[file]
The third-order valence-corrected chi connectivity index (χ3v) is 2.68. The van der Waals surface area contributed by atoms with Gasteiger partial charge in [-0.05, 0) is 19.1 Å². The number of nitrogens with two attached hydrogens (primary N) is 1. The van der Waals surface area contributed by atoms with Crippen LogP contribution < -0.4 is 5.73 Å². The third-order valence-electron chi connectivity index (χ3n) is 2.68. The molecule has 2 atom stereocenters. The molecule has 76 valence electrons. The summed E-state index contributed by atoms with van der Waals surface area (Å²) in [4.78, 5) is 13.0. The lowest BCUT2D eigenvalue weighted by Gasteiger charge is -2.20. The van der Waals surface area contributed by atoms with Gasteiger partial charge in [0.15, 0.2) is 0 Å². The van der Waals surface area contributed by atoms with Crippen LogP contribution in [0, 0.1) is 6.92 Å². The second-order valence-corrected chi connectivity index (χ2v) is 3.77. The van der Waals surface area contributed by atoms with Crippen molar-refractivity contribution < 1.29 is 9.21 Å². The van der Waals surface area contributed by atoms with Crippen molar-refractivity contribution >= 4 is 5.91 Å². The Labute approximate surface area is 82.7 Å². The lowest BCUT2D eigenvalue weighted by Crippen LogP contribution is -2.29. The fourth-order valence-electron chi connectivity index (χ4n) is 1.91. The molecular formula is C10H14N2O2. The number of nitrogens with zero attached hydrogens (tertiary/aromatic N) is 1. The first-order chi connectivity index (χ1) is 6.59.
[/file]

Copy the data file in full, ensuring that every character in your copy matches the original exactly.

The third-order valence-corrected chi connectivity index (χ3v) is 2.68. The van der Waals surface area contributed by atoms with Gasteiger partial charge in [-0.05, 0) is 19.1 Å². The number of nitrogens with two attached hydrogens (primary N) is 1. The van der Waals surface area contributed by atoms with Crippen LogP contribution < -0.4 is 5.73 Å². The third-order valence-electron chi connectivity index (χ3n) is 2.68. The molecule has 2 atom stereocenters. The molecule has 76 valence electrons. The summed E-state index contributed by atoms with van der Waals surface area (Å²) in [4.78, 5) is 13.0. The lowest BCUT2D eigenvalue weighted by Gasteiger charge is -2.20. The van der Waals surface area contributed by atoms with Gasteiger partial charge in [0.15, 0.2) is 0 Å². The van der Waals surface area contributed by atoms with Crippen LogP contribution in [0, 0.1) is 6.92 Å². The second-order valence-corrected chi connectivity index (χ2v) is 3.77. The van der Waals surface area contributed by atoms with Crippen molar-refractivity contribution < 1.29 is 9.21 Å². The van der Waals surface area contributed by atoms with Crippen molar-refractivity contribution >= 4 is 5.91 Å². The Labute approximate surface area is 82.7 Å². The lowest BCUT2D eigenvalue weighted by Crippen LogP contribution is -2.29. The fourth-order valence-electron chi connectivity index (χ4n) is 1.91. The molecular formula is C10H14N2O2. The number of nitrogens with zero attached hydrogens (tertiary/aromatic N) is 1. The first-order chi connectivity index (χ1) is 6.59.